There are also a number of variables that could indicate the path of the relationship between the parties during the coming period:

RESTRUCTURING THE ARMED FORCES: It is likely that Erdogan will depend more on both the Turkish military and security forces in dealing with the Kurds, especially after the recent spate of moves to reorganise both after arresting many in their leaderships after the failed coup.

Joining up the opposition: These actions are likely to lead to a strengthening of the opposition, as recent events have shown that there are strong links between the Gulenists, the Kurdish movements and the coup plotters. It is likely that there will be an escalation in clashes as a result.

REGIONAL EVENTS AFFECTING TURKEY: Recent events in Iraq and Syria have had direct consequences on relations between the parties involved, as the near completion of the liberation of Mosul in Iraq and Manbag in Syria from the Islamic State (IS) group draws ever closer. However, it seems that Turkey will not have a role to play in these operations, or it will play only a ceremonial role. Turkey’s Incirlik Airbase is not the main base being used in the operation against Mosul, and there is a base to the south of Mosul, Al-Qeyara, that is to be used for all main combat operations.

There is also another new development that could widen the scope of confrontation for Turkey, which is the increased signs of tension between the Kurdish Peshmergas forces that have played a main role against IS in Iraq and the Iraqi government. The Kurds have put forward conditions that the Iraqi government will not accept, and these could widen the scope of confrontation to include Turkey due to its influence in the Iraqi Kurdistan Region.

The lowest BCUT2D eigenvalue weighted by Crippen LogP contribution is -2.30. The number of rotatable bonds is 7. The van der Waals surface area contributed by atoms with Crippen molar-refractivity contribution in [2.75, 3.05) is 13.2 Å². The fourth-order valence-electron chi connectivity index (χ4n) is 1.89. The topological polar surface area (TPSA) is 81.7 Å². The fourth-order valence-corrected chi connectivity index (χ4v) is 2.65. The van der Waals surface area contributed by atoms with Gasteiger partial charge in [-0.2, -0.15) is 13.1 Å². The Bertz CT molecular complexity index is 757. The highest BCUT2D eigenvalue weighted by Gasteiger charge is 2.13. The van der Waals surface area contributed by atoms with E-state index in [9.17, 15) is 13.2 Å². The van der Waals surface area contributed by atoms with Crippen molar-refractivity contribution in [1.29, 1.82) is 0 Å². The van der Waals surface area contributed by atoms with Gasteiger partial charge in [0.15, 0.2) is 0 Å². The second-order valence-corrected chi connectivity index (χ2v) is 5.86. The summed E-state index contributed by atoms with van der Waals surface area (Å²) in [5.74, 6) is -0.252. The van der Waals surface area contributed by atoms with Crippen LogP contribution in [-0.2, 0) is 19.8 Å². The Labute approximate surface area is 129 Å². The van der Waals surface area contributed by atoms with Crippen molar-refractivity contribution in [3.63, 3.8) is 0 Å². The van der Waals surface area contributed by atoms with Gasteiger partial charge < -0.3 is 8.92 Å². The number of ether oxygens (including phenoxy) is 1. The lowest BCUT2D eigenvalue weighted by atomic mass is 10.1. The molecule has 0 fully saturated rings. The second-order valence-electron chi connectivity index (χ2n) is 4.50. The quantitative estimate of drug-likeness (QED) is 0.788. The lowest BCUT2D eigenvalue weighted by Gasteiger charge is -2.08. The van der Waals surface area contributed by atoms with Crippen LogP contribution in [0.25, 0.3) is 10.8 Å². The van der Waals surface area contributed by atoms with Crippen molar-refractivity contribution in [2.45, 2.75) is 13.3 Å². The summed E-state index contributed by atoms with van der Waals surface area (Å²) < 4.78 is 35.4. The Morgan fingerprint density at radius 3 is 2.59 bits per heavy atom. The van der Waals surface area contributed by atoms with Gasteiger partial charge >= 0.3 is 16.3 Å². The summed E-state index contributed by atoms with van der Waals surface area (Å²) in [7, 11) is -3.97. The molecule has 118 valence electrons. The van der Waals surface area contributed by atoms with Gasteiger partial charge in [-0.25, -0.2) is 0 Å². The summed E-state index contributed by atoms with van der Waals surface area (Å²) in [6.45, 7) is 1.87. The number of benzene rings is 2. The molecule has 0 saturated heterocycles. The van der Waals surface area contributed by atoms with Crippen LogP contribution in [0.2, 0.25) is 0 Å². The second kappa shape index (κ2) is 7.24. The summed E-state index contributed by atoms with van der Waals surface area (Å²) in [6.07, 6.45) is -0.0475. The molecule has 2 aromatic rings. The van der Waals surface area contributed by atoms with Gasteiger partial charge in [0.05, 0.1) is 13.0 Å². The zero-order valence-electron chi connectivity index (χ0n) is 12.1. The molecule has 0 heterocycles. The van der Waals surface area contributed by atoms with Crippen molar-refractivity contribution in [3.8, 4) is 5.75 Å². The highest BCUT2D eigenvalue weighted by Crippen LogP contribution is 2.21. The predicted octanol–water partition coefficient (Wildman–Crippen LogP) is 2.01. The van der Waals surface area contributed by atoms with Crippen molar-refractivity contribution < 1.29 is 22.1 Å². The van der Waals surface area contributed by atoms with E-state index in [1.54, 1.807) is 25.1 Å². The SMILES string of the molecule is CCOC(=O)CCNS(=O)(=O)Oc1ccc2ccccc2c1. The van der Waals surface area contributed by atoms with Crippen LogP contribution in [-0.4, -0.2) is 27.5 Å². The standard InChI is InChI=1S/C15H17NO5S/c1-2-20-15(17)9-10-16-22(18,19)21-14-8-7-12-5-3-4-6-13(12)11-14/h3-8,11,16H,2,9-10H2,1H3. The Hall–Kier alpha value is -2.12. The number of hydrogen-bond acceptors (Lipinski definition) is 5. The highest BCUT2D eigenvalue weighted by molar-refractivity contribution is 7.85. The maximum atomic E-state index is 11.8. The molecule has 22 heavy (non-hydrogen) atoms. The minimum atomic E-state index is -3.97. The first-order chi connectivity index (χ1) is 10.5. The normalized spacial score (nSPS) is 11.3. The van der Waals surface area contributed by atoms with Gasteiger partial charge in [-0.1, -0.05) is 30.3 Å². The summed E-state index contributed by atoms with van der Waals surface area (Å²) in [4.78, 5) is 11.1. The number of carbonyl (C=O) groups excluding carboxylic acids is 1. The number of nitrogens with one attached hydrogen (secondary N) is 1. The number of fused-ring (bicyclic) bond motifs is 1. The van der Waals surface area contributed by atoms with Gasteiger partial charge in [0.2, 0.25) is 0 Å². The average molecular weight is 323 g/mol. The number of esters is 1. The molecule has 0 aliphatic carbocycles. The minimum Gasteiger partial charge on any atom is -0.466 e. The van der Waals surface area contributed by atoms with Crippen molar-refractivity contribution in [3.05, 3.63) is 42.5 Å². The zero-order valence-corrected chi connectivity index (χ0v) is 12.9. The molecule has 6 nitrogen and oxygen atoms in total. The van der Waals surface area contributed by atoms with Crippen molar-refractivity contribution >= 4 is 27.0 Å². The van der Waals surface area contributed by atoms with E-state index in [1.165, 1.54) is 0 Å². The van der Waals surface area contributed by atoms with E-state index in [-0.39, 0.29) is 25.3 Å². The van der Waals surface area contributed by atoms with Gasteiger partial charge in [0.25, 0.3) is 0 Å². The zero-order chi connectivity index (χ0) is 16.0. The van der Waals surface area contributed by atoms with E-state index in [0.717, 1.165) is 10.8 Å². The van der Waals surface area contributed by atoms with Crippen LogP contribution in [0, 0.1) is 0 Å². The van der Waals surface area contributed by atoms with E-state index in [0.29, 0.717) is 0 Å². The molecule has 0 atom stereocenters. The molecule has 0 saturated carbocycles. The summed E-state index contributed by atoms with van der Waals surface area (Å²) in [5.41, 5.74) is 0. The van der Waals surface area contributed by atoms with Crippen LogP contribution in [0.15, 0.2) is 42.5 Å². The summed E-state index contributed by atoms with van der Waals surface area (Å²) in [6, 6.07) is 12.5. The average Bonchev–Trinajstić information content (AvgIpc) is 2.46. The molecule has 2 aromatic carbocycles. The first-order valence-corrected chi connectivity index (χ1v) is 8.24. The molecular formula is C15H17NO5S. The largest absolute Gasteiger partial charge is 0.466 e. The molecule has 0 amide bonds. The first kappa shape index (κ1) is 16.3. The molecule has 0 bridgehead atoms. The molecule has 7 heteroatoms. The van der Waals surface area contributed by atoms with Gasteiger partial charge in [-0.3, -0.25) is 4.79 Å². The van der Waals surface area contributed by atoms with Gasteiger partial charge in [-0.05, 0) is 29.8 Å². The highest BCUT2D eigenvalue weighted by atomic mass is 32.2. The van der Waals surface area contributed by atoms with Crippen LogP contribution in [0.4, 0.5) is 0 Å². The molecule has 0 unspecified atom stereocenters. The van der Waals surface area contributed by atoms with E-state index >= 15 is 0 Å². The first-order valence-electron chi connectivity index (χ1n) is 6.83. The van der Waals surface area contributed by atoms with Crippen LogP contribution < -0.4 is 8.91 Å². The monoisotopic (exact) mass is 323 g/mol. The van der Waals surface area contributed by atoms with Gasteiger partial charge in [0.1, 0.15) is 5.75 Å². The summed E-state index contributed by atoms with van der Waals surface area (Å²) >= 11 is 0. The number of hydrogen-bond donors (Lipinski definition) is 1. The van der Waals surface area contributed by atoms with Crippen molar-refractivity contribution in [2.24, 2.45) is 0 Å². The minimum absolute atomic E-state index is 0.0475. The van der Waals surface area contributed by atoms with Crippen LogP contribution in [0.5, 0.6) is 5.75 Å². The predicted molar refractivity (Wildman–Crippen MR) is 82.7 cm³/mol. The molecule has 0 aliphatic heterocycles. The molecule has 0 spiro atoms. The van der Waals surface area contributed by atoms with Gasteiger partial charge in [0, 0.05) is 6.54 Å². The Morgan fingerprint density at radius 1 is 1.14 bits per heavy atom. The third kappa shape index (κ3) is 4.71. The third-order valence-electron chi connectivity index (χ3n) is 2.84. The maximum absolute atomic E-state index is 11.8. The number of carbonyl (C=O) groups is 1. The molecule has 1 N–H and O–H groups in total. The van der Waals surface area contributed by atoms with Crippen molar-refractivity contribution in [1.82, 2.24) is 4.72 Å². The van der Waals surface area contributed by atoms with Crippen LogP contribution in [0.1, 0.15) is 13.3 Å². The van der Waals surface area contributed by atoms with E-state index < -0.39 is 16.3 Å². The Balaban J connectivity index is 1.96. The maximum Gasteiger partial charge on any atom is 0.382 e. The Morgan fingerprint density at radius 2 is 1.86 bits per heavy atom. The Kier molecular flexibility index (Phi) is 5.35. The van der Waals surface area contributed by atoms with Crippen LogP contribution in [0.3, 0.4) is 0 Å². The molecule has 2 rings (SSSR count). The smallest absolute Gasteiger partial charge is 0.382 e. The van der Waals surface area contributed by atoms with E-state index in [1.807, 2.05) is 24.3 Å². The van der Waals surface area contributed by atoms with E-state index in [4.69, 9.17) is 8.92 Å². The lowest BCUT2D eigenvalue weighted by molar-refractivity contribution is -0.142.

The battle for Manbag will depend on the position of Erdogan and his government, since an undeclared deal with the Kurds would allow the PKK to work from behind enemy lines. The support of democratic forces in Syria could lead to the formation of an Arab council that would rule the city and keep the lines between the PKK in Syria and Turkey apart, as it has been agreed that the Euphrates is a no go area for it. In the light of recent developments, this deal could come under fire and complicate the relationship between Washington and Ankara.

The recent developments in Turkey will most likely lead to an increase in the clashes between Turkey and the Kurds, in such a way that they could do away with the previous agreements reached on the Kurdish issue.

The conflict will most likely take one of the following paths: either a military confrontation that could widen in scope in the coming period or a political confrontation in the form of early elections called by Erdogan in an attempt to weaken the hold of the Kurds in the Turkish parliament and prevent them from forming a strong bloc.

The second possibility faces a number of obstacles, specifically the refusal to cooperate of the opposition parties as they will realise that this is just another attempt to solidify Erdogan’s hold on power.